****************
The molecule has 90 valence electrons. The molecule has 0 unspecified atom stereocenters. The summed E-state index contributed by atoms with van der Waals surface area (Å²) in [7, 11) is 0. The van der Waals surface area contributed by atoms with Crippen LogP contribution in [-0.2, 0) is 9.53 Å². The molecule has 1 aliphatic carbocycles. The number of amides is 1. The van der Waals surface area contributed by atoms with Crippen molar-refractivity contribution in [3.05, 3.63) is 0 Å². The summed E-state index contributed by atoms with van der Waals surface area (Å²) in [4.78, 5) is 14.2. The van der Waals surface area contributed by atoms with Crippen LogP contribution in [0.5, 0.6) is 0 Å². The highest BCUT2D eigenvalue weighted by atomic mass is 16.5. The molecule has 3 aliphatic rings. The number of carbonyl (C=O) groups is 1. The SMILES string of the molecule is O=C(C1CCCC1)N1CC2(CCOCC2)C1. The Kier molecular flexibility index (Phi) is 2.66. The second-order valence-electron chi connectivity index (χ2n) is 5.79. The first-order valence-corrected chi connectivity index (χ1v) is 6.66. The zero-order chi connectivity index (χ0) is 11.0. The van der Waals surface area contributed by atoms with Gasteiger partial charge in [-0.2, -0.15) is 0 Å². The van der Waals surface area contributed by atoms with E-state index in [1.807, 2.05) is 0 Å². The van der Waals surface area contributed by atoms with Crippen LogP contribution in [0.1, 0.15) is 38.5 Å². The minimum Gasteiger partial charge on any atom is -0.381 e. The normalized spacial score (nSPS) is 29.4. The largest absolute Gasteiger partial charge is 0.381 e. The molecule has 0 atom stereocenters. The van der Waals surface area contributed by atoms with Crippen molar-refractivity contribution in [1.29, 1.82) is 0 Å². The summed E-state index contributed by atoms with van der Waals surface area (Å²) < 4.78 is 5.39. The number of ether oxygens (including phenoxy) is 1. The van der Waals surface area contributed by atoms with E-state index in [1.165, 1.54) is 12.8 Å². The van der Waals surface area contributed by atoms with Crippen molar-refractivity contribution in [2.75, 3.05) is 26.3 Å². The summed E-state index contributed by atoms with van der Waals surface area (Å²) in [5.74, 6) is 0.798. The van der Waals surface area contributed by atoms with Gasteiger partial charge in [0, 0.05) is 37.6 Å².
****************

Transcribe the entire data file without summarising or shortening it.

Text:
The molecule has 90 valence electrons. The molecule has 0 unspecified atom stereocenters. The summed E-state index contributed by atoms with van der Waals surface area (Å²) in [7, 11) is 0. The van der Waals surface area contributed by atoms with Crippen LogP contribution in [-0.2, 0) is 9.53 Å². The molecule has 1 aliphatic carbocycles. The number of amides is 1. The van der Waals surface area contributed by atoms with Crippen molar-refractivity contribution in [3.05, 3.63) is 0 Å². The summed E-state index contributed by atoms with van der Waals surface area (Å²) in [4.78, 5) is 14.2. The van der Waals surface area contributed by atoms with Crippen LogP contribution in [0.5, 0.6) is 0 Å². The highest BCUT2D eigenvalue weighted by atomic mass is 16.5. The molecule has 3 aliphatic rings. The number of carbonyl (C=O) groups is 1. The SMILES string of the molecule is O=C(C1CCCC1)N1CC2(CCOCC2)C1. The Kier molecular flexibility index (Phi) is 2.66. The second-order valence-electron chi connectivity index (χ2n) is 5.79. The first-order valence-corrected chi connectivity index (χ1v) is 6.66. The zero-order chi connectivity index (χ0) is 11.0. The van der Waals surface area contributed by atoms with Gasteiger partial charge in [-0.2, -0.15) is 0 Å². The van der Waals surface area contributed by atoms with E-state index in [1.807, 2.05) is 0 Å². The van der Waals surface area contributed by atoms with Crippen LogP contribution in [0.1, 0.15) is 38.5 Å². The minimum Gasteiger partial charge on any atom is -0.381 e. The normalized spacial score (nSPS) is 29.4. The largest absolute Gasteiger partial charge is 0.381 e. The molecule has 0 atom stereocenters. The van der Waals surface area contributed by atoms with Crippen molar-refractivity contribution in [1.29, 1.82) is 0 Å². The summed E-state index contributed by atoms with van der Waals surface area (Å²) < 4.78 is 5.39. The number of ether oxygens (including phenoxy) is 1. The van der Waals surface area contributed by atoms with E-state index in [1.165, 1.54) is 12.8 Å². The van der Waals surface area contributed by atoms with Crippen molar-refractivity contribution in [2.75, 3.05) is 26.3 Å². The summed E-state index contributed by atoms with van der Waals surface area (Å²) in [5.74, 6) is 0.798. The van der Waals surface area contributed by atoms with Gasteiger partial charge in [0, 0.05) is 37.6 Å².